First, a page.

There are several lighthouses on the island and all are worth going to see. The Kiluea Lighthouse on the North Shore of Kauai is beautiful – if you don’t want to pay to tour the lighthouse, you can enjoy the view from outside the gates. The Nini Point Lighthouse is on the approach to Lihue airport and can be a challenge to find. Despite what the tour books say, you can drive there – just print directions before you go and if you feel lost that means you are going the right way. The lighthouse is not all that spectacular but the views from the point are worth the trip.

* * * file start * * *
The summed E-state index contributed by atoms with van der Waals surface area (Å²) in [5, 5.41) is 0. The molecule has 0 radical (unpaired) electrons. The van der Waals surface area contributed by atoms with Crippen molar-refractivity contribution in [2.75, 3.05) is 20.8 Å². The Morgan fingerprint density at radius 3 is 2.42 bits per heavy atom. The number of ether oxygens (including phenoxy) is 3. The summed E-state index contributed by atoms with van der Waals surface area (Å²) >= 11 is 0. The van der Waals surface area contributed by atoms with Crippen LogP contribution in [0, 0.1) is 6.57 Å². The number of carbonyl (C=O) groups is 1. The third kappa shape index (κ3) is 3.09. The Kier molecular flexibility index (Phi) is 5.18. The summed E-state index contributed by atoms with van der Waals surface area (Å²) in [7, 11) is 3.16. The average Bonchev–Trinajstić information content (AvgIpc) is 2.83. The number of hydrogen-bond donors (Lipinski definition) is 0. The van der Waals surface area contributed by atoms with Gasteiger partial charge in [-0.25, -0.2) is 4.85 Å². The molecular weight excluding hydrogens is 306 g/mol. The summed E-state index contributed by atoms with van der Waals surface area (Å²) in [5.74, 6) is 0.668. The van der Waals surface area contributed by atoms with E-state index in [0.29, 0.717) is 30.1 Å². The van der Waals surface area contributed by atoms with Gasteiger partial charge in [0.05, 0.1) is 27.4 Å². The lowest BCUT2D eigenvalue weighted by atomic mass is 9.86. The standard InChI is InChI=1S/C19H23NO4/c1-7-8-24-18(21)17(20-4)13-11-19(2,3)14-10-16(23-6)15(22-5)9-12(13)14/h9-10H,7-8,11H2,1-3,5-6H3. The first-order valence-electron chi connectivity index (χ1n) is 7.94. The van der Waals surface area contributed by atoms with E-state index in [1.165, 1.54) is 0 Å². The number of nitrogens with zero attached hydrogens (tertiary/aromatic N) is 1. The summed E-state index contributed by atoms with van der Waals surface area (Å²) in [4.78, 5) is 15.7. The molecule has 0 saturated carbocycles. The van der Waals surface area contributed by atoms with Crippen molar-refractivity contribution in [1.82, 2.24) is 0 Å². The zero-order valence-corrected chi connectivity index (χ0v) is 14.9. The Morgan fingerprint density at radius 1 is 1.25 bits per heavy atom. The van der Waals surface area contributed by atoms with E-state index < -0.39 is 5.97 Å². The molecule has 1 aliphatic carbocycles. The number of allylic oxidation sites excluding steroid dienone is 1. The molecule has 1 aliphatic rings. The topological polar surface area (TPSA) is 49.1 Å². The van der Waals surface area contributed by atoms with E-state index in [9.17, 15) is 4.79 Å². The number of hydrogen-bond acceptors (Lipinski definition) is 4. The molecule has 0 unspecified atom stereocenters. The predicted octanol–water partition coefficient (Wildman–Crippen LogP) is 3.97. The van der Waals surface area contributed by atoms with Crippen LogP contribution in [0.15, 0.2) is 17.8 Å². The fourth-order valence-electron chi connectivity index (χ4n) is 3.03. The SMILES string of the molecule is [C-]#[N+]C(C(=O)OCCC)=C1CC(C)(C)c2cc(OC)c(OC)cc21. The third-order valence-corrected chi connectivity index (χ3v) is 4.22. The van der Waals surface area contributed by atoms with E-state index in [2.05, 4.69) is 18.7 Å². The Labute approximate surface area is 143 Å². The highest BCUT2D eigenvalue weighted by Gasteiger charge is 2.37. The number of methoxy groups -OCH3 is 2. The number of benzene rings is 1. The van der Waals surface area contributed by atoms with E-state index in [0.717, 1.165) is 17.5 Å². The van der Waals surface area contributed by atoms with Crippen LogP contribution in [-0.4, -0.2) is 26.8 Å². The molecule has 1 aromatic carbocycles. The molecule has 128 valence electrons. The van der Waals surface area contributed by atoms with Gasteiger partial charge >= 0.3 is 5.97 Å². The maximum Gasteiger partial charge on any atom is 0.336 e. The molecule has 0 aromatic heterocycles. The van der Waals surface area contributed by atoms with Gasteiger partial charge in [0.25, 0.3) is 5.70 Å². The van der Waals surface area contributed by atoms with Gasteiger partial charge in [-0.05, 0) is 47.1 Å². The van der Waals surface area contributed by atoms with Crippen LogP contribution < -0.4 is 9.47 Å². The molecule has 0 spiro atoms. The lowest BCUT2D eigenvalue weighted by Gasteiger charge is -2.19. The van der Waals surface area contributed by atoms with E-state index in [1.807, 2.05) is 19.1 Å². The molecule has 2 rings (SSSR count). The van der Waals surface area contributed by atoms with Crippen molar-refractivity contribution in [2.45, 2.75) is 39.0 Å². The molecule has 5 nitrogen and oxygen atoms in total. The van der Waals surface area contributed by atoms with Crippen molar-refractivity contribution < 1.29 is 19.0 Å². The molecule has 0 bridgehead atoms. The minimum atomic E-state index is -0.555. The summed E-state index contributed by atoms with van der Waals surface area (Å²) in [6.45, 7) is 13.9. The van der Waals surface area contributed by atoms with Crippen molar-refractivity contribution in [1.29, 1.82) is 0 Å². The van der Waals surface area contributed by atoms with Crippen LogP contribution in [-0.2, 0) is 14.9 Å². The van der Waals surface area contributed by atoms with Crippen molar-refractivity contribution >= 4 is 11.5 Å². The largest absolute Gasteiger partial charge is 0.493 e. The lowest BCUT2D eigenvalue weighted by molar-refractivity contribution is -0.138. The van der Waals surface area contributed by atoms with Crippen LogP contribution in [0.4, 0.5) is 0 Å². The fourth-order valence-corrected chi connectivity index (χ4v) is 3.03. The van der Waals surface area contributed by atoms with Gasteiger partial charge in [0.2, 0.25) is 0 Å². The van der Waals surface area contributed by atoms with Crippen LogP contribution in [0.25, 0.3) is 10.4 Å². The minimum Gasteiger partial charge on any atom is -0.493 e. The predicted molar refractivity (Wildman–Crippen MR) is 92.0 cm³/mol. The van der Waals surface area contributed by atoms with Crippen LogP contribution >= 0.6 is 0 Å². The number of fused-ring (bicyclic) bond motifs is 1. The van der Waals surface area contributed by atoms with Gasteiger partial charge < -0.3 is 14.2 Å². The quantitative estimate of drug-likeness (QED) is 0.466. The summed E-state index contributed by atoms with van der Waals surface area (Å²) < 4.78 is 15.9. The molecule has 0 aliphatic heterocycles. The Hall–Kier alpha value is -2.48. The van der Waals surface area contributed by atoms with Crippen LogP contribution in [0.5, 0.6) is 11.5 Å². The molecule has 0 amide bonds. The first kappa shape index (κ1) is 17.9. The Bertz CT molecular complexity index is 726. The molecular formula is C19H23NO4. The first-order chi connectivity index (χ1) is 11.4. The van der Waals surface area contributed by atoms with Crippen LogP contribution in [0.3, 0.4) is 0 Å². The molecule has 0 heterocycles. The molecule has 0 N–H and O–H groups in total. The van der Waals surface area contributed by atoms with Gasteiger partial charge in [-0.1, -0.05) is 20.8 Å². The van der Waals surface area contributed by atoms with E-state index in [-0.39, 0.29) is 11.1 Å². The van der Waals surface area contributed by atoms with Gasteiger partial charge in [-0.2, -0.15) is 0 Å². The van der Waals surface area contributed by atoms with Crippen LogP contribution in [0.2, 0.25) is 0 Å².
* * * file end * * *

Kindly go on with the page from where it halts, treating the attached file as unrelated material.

One of our favorite activates was Tubing in the old irrigation ditches with Kauai Backcountry Adventures. You meet at Backcountry Adventures where they outfit you with a helmet, headlamp and gloves. (You will need to bring your own towel and water shoes.) Then there is an hour narrated drive up to your put in point through some old-field roads. We were warned the whole way up not to say the word “freezing” or “cold” – which made me very worries I was going to be both “freezing” and “cold” – when in fact the water was quite pleasant. You’re not really ever in the water other then your backside, although you will be splashed a lot. Once you are in your raft its like bumper cars down the irrigations ditch, most of which is through hand carved tunnels. You should get to know your tour group, because no matter whom you started out near, at the end of each tunnel you will find yourself in a whole new group. My sister was in a “speed tube” and sometimes found herself in front of the guide. Meanwhile, I found myself in the “spinning tube of death” which spun me into every place you could get stuck in the ditch. One of the guides took pitty on me and would straighten me out whenever possible. Even with assistance I went from the front of the group to the very back by the time the tour was over. Backcountry Adventures offers two trips a day and both include lunch. We took the later trip, but I would recommend taking the first trip of the day to free up your afternoon and evening. This is a not to miss activity! Make your reservations early because they fill up every trip.